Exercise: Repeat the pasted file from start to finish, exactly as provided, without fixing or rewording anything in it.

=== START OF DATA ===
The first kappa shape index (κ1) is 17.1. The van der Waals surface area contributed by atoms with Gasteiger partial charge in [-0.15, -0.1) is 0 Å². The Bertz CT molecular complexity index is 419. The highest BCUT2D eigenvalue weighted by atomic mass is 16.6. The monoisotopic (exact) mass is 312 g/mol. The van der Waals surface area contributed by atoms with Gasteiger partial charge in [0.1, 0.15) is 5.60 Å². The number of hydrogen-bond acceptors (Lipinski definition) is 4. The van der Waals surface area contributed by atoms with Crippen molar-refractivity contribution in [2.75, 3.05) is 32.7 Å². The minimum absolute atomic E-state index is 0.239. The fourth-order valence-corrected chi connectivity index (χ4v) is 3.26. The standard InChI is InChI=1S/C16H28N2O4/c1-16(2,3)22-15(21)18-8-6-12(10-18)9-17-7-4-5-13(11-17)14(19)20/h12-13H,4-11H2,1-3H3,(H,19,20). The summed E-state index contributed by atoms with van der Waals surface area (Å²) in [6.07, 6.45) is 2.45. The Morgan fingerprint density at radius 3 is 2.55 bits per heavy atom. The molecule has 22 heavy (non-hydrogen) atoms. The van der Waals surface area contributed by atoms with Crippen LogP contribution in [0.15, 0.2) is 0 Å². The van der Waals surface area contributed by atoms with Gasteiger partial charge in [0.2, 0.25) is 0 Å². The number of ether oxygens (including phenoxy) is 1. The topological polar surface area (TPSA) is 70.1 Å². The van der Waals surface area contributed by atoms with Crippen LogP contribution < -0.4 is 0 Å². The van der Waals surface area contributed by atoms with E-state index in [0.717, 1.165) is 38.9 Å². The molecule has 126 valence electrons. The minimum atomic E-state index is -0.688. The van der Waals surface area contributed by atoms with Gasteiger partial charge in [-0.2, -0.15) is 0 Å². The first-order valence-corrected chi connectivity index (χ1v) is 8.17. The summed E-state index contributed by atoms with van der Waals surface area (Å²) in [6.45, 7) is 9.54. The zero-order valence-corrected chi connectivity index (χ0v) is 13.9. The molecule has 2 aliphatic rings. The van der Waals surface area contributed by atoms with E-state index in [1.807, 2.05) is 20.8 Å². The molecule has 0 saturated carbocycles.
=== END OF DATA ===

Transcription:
The first kappa shape index (κ1) is 17.1. The van der Waals surface area contributed by atoms with Gasteiger partial charge in [-0.15, -0.1) is 0 Å². The Bertz CT molecular complexity index is 419. The highest BCUT2D eigenvalue weighted by atomic mass is 16.6. The monoisotopic (exact) mass is 312 g/mol. The van der Waals surface area contributed by atoms with Gasteiger partial charge in [0.1, 0.15) is 5.60 Å². The number of hydrogen-bond acceptors (Lipinski definition) is 4. The van der Waals surface area contributed by atoms with Crippen molar-refractivity contribution in [2.75, 3.05) is 32.7 Å². The minimum absolute atomic E-state index is 0.239. The fourth-order valence-corrected chi connectivity index (χ4v) is 3.26. The standard InChI is InChI=1S/C16H28N2O4/c1-16(2,3)22-15(21)18-8-6-12(10-18)9-17-7-4-5-13(11-17)14(19)20/h12-13H,4-11H2,1-3H3,(H,19,20). The summed E-state index contributed by atoms with van der Waals surface area (Å²) in [6.07, 6.45) is 2.45. The Morgan fingerprint density at radius 3 is 2.55 bits per heavy atom. The molecule has 22 heavy (non-hydrogen) atoms. The van der Waals surface area contributed by atoms with Crippen LogP contribution in [0.15, 0.2) is 0 Å². The van der Waals surface area contributed by atoms with Gasteiger partial charge in [0.2, 0.25) is 0 Å². The number of ether oxygens (including phenoxy) is 1. The topological polar surface area (TPSA) is 70.1 Å². The van der Waals surface area contributed by atoms with Crippen LogP contribution < -0.4 is 0 Å². The van der Waals surface area contributed by atoms with E-state index in [0.717, 1.165) is 38.9 Å². The molecule has 126 valence electrons. The minimum atomic E-state index is -0.688. The van der Waals surface area contributed by atoms with Gasteiger partial charge in [-0.2, -0.15) is 0 Å². The first-order valence-corrected chi connectivity index (χ1v) is 8.17. The summed E-state index contributed by atoms with van der Waals surface area (Å²) in [6.45, 7) is 9.54. The zero-order valence-corrected chi connectivity index (χ0v) is 13.9. The molecule has 2 aliphatic rings. The van der Waals surface area contributed by atoms with E-state index in [1.807, 2.05) is 20.8 Å². The molecule has 0 saturated carbocycles.